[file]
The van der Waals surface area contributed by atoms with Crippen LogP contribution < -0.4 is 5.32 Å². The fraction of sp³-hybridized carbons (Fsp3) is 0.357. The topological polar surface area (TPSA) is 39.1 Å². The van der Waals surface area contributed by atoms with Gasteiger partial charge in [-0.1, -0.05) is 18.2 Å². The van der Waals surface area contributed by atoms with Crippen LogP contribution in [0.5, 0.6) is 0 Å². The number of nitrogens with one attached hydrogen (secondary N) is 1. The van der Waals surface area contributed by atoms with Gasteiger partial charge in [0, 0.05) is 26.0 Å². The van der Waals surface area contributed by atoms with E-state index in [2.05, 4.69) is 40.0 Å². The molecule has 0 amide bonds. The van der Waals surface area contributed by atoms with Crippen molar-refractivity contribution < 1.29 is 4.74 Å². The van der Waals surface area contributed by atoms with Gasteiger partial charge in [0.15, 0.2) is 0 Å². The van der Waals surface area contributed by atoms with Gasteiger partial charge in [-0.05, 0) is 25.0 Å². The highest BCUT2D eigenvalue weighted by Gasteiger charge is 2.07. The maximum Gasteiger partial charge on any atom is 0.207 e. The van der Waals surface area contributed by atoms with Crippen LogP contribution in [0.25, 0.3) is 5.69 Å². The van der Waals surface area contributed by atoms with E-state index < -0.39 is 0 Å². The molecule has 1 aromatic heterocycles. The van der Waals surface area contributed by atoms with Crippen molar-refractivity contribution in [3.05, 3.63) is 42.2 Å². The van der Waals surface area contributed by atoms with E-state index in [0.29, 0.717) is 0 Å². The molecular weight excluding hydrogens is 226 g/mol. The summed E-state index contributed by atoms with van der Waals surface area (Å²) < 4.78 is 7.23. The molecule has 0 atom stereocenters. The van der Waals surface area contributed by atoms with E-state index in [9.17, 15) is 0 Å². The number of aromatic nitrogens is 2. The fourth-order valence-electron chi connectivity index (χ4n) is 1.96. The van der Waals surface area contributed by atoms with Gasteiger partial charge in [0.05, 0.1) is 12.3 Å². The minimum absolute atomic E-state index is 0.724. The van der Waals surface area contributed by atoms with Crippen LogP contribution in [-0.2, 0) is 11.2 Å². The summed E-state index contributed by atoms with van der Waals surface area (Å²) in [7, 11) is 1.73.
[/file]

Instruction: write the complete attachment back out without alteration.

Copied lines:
The van der Waals surface area contributed by atoms with Crippen LogP contribution < -0.4 is 5.32 Å². The fraction of sp³-hybridized carbons (Fsp3) is 0.357. The topological polar surface area (TPSA) is 39.1 Å². The van der Waals surface area contributed by atoms with Gasteiger partial charge in [-0.1, -0.05) is 18.2 Å². The van der Waals surface area contributed by atoms with Crippen LogP contribution in [0.5, 0.6) is 0 Å². The number of nitrogens with one attached hydrogen (secondary N) is 1. The van der Waals surface area contributed by atoms with Gasteiger partial charge in [0, 0.05) is 26.0 Å². The van der Waals surface area contributed by atoms with E-state index in [2.05, 4.69) is 40.0 Å². The molecule has 0 amide bonds. The van der Waals surface area contributed by atoms with Crippen molar-refractivity contribution < 1.29 is 4.74 Å². The van der Waals surface area contributed by atoms with Gasteiger partial charge in [0.15, 0.2) is 0 Å². The van der Waals surface area contributed by atoms with Gasteiger partial charge in [-0.05, 0) is 25.0 Å². The highest BCUT2D eigenvalue weighted by Gasteiger charge is 2.07. The maximum Gasteiger partial charge on any atom is 0.207 e. The van der Waals surface area contributed by atoms with Crippen LogP contribution in [0.25, 0.3) is 5.69 Å². The van der Waals surface area contributed by atoms with E-state index < -0.39 is 0 Å². The molecule has 1 aromatic heterocycles. The van der Waals surface area contributed by atoms with Crippen molar-refractivity contribution in [3.05, 3.63) is 42.2 Å². The van der Waals surface area contributed by atoms with E-state index in [0.29, 0.717) is 0 Å². The molecular weight excluding hydrogens is 226 g/mol. The summed E-state index contributed by atoms with van der Waals surface area (Å²) < 4.78 is 7.23. The molecule has 0 atom stereocenters. The van der Waals surface area contributed by atoms with E-state index in [9.17, 15) is 0 Å². The number of aromatic nitrogens is 2. The fourth-order valence-electron chi connectivity index (χ4n) is 1.96. The van der Waals surface area contributed by atoms with Gasteiger partial charge in [0.05, 0.1) is 12.3 Å². The minimum absolute atomic E-state index is 0.724. The van der Waals surface area contributed by atoms with Crippen LogP contribution in [-0.2, 0) is 11.2 Å². The summed E-state index contributed by atoms with van der Waals surface area (Å²) in [7, 11) is 1.73.